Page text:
Next time you’re trapped around a long table, staring at a desiccated turkey carcass and trying not to stab that skinny, mouthy homecoming kid with the nearest dessert fork, give them a little factoid of your own to chew on:

A People’s History of the United States is over 700 pages long – and even though it is assigned year in and year out as a college textbook, each of those pages “contains not a single source citation” or footnote.


I’m going to add that very few people now actually remember what it was like during the period of the feminist movement. Everything was up for grabs. No one knew what to do or how to do it. Betty Friedan ruined a Super Bowl party in my very own home by wearing a black leather miniskirt and swinging her (not bad) legs clad in fishnet stockings back and forth in front of the TV screen so that nobody could see the plays. She radicalized a sizable bunch of neutral men into committed anti-feminists that day.

Carolyn See, Washington Post

Stop me if you’ve heard this one:

A radical leftist pretends to be something they aren’t and writes a book packed with twisted “statistics” and hair-raising anecdotes. The book sells millions of copies — and ruins countless lives, but years later, liberals still consider it a “classic” and praise the author as a brave revolutionary.

OK, so I just described the history of the last hundred years. But since (as feminists never tire of repeating) women make up half the world, I’ll single out the horrible “Greatest Generation” member who arguably screwed up the largest number of people.

Betty Friedan (born 1921) masqueraded as a typical suburban housewife who just up and rebelled one day in the early 1960s. Her resulting book, The Feminine Mystique, became a clarion call to housewives everywhere to throw off their aprons and demand independence from the stifling patriarchy through, er, “consciousness raising” and stuff…

(Please note: no one really “burned their bras” until somebody claimed falsely that somebody else had…)

Friedan called this supposed simmering discontentment plaguing millions of American females “the problem that has no name” – an ingenious way to disguise the fact that, since her thesis only concerned college educated, white, middle class females, it was hardly a national epidemic. (My definition of “social justice” being “the stubborn application of unworkable solutions to imaginary problems.”)

And while his famous Law was still a glint in Godwin’s eye, Friedan famously described suburban life as a “comfortable concentration camp.” She also popularized the notion that “the personal is political.”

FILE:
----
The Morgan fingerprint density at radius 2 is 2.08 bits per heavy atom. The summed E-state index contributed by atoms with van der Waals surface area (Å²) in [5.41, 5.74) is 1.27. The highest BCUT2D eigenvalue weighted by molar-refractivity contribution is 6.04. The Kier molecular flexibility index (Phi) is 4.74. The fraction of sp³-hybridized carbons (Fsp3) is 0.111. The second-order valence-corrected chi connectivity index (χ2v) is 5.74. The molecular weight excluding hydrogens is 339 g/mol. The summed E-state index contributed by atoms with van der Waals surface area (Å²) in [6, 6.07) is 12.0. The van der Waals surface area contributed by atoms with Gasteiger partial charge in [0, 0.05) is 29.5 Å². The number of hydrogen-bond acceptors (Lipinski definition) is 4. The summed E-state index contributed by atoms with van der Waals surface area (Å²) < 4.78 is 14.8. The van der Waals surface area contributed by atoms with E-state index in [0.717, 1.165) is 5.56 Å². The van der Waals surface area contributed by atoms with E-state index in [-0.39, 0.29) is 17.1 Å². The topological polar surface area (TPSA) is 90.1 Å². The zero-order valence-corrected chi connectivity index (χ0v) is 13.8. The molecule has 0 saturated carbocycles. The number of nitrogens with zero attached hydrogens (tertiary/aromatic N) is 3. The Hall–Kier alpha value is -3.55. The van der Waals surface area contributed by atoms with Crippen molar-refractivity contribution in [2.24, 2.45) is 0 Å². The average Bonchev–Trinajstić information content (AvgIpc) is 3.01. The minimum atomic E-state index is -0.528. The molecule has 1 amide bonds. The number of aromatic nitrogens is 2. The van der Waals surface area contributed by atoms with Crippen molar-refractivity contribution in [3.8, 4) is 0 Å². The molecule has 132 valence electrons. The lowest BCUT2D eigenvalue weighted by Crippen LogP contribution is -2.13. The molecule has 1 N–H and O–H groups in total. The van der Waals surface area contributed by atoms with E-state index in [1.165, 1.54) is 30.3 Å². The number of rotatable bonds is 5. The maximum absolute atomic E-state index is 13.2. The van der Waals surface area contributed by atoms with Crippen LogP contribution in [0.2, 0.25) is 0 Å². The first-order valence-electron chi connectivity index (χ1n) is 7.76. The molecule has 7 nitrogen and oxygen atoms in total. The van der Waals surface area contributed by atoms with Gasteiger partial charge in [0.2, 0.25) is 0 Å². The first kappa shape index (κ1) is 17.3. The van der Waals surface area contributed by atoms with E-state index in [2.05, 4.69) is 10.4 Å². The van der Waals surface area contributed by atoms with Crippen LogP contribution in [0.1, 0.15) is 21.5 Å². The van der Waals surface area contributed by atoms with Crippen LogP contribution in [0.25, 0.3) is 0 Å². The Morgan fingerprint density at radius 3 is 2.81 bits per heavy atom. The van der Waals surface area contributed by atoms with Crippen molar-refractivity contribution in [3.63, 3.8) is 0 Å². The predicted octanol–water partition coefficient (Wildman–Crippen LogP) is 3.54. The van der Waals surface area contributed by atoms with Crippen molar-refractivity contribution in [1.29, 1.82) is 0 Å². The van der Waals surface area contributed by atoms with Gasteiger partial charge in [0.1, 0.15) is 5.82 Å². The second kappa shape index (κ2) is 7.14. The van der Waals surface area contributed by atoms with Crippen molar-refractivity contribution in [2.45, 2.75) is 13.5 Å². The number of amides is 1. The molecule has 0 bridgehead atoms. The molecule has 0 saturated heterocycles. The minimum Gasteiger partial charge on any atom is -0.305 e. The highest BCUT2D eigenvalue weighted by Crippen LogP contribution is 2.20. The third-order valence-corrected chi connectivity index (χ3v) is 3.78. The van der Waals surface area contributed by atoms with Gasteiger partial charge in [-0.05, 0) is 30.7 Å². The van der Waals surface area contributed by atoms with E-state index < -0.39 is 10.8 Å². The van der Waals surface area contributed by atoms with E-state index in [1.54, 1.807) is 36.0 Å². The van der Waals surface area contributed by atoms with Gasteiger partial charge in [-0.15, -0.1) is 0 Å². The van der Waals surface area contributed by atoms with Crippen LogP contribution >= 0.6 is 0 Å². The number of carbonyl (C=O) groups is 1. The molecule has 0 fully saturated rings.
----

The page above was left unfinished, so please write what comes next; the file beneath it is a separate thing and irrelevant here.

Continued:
A talented coiner of phrases, Friedan could have had a decent career in marketing and advertising. Despite her dogged insistence to the contrary, women did in fact work in that industry, and others, during her time and well beforehand. Ironically, Friedan ultimately earned more money and power than any of those pioneering white collar females — by writing a book that strongly suggested they didn’t exist.

Like too many people with an easy facility with words, however, Friedan’s glib coinages often possessed more style than substance.

Take her oft-repeated assertion in The Feminine Mystique that:

Vacuuming the living room floor — with or without makeup — is not work that takes enough thought or energy to challenge any woman’s full capacity. Down through the ages man has known that he was set apart from other animals by his mind’s power to have an idea, a vision, and shape the future to it … when he discovers and creates and shapes a future different from his past, he is a man, a human being.

True, but not very original. For reasons related to either incuriosity or intellectual dishonesty, Friedan didn’t follow her line of inquiry down a more fascinating path: why hadn’t women been the ones who invented the vacuum cleaner, and all the other “labor saving devices” they used every day – the ones that gave the lie to her “comfortable concentration camp” notion?

The very question (let alone the answers) would have cost Friedan her burgeoning career as the public face of “women’s lib.” As blogger Kate McMillan likes to say, “If women ran the world, mankind would still be living in caves, albeit with really, really fancy curtains.” That is: invention “just isn’t in our nature.” (See “Charles Kettering liberated more women than Betty Friedan and Gloria Steinem.”)

Compared to curing diseases or building railroads, writing a book isn’t that tough. And Friedan’s musings about women’s place in the world weren’t even that original. Jean Paul Sartre’s pimp-consort Simone de Beauvoir beat her to it, with The Second Sex back in 1949.

(In fact, had someone bothered to notice: Friedan’s insistence on “analyzing” articles about “working women” and “how to be the perfect wife” from popular women’s magazines would indicate that, obviously, the writers of those articles had thought of this stuff before she had.)